double layer hammocks
Chattin with WBG in another thread about heavier weight fabrics is what spawned this thread!!! That and the fact that there seem to be a several other heavy weight hikers about who have some questions about what to do when they are near the recommended weight limit on the materials that are commonly used to DIY a hammock.
The good Mister Speers uses Supplex to make his 350lbs+ hammocks, in the thread about the Taslan it was revealed that Hennessey makes his hammocks from that material. What WBG advised me of in those threads, is that those materials are mildly "grabby". That is to say they arent slick like nylon, so your clothes wont slide over them. His suggestion was that if I am concerned over the weight, to make a double hammock. This was not the first time this had been suggested to me, so I wanted to learn more about it, & have a couple questions.
1) With a double hammock, do I need to sew the 2 layers together all the way around? I ask because I read JJs bible to all things hammock & all things DIY (http://www.tothewoods.net/HomemadeGe...erHammock.html) where he made his version of Risks zhammock. I was afraid to rely on something like that, figuring that it really doesnt double the strength, just adds a pocket.
2) Would you use 1.9 on both layers? Two layers of a lighter weight nylon? One layer of 1.9 & a second layer of something lighter?
3) A more general question... does the double rolled, & double sewn hem do more than just keep the edges from fraying, & make it more presentable? I realize that hemming is necessary to prevent the fraying.
There were more questions when I started this post... but they have fled!!! ARGH!
for me a double layer hammock is any hammock where both layers are structural. if only one takes the load,it is not a double layer hammock. the jrb bridge for instance is not a double layer hammock, the second layer is not structural, but simply a pad pocket sewn to the structural layer.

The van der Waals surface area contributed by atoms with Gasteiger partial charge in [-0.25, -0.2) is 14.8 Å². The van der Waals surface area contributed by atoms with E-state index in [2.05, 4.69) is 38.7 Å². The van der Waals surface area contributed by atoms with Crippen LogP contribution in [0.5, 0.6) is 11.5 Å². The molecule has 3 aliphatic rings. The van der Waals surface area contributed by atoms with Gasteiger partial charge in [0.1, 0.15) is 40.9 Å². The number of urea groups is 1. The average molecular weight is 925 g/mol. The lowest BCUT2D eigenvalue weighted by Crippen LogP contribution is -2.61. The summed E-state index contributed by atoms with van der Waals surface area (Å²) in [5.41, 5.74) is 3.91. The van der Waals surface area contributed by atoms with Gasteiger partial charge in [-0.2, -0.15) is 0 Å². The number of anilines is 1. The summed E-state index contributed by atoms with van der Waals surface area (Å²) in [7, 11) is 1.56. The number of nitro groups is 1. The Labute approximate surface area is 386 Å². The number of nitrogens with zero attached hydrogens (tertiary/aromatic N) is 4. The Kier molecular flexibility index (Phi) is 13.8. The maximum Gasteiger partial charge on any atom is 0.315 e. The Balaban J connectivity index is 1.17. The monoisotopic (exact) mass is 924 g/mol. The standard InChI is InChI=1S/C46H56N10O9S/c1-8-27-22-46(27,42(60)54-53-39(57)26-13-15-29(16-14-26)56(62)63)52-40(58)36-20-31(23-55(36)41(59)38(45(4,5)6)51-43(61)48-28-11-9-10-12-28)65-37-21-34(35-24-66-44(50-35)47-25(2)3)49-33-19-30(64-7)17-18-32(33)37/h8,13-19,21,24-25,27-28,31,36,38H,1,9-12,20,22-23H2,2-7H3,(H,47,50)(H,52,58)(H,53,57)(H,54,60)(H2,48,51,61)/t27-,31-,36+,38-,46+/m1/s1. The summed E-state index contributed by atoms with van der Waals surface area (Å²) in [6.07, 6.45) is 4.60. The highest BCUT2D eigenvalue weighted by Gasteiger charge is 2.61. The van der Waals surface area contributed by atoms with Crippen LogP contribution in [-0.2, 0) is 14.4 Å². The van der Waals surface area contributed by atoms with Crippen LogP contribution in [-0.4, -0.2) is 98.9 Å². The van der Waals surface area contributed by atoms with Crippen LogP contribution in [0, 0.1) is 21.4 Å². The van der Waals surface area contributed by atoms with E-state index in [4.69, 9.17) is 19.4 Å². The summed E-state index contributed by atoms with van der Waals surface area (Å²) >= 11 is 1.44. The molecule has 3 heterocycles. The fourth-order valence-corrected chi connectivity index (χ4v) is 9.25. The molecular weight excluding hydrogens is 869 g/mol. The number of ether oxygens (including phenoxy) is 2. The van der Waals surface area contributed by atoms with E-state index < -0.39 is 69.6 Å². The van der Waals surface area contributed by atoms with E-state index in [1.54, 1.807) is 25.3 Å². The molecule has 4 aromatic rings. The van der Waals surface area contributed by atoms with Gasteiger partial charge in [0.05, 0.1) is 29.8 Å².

since both layers take the load you can use thinner fabric than you would with a single layer. for instance, if you normally use a single layer of 1.9, using 2 layers of 1.1 would be about the same strength. two layers of 1.1 = 2.2 oz/yd, so it should be just a tad bit heavier/stronger than the single layer 1.9
actually, by my calcs, a double layer 1.1 should be slightly lighter than a single 1.9 with a 1.1 oz pad pocket attached. and the double 1.1 would be stronger at 2.2 oz/yd.
for an end gathered hammock, making a double layer would mean simply that both ends of both pieces are whipped/whatever into the hammocks suspension points. the sides are irrelevant with regard to structural matters.
double layer hammocks can't be beat for using a pad, ccf or inflatable. the pad is sandwiched between the layers which keeps it still and flattens out any buckeling that would otherwise occur, and ripstop is much more comfy than foam. it is the way to go if using a pad.
as for stitching the sides, i would recommend sewing one side shut, then on the other side, sew half shut, and leave the other half open (about 4-5'). this is obviously where you insert the pad. i personally have decided on using a 3mm zipper here. it is nice to have some kind of closure, and velcro is a pain. 5' of 3mm zipper weighs~1/2 oz. i think it is worth it as i have tried both and the zippered version just seemed alot nicer and easier to use.
as for figuring strength, just add the weights of the layers. 1.1 + 1.1= 2.2
i believe the nylon taffeta my hammock bliss used was between 2.5 and 3.0 oz/yd. the eno's and trecklights are probably the same. a double 1.1/1.9 would probably be in this range if not probably a little heavier/stronger.
some have suggested making the outer layer longer to make up for the thickness of the pad. i have never done this and do not think it is necessary. nylon is quite stretchy, and both layers seem to get loaded regardless of my using say my ba air core pad between them. i can tell this because both layers get pulled tight lengthwise when i get in. this is due to the moderate stretch of the nylon fabric. if both layers were not getting loaded, the bottom layer would be the only one to get pulled tight. i made a double layer out of polyester once, which doesn't stretch, and that is exactly what happened. the inner layer remained somewhat loose with the ba air core in there, this was b/c of the lack of stretch, the bottom layer took almost all the load leaving the inner layer loose. as long as nylon is used, this should not be a concern and differential lengths are probably not needed.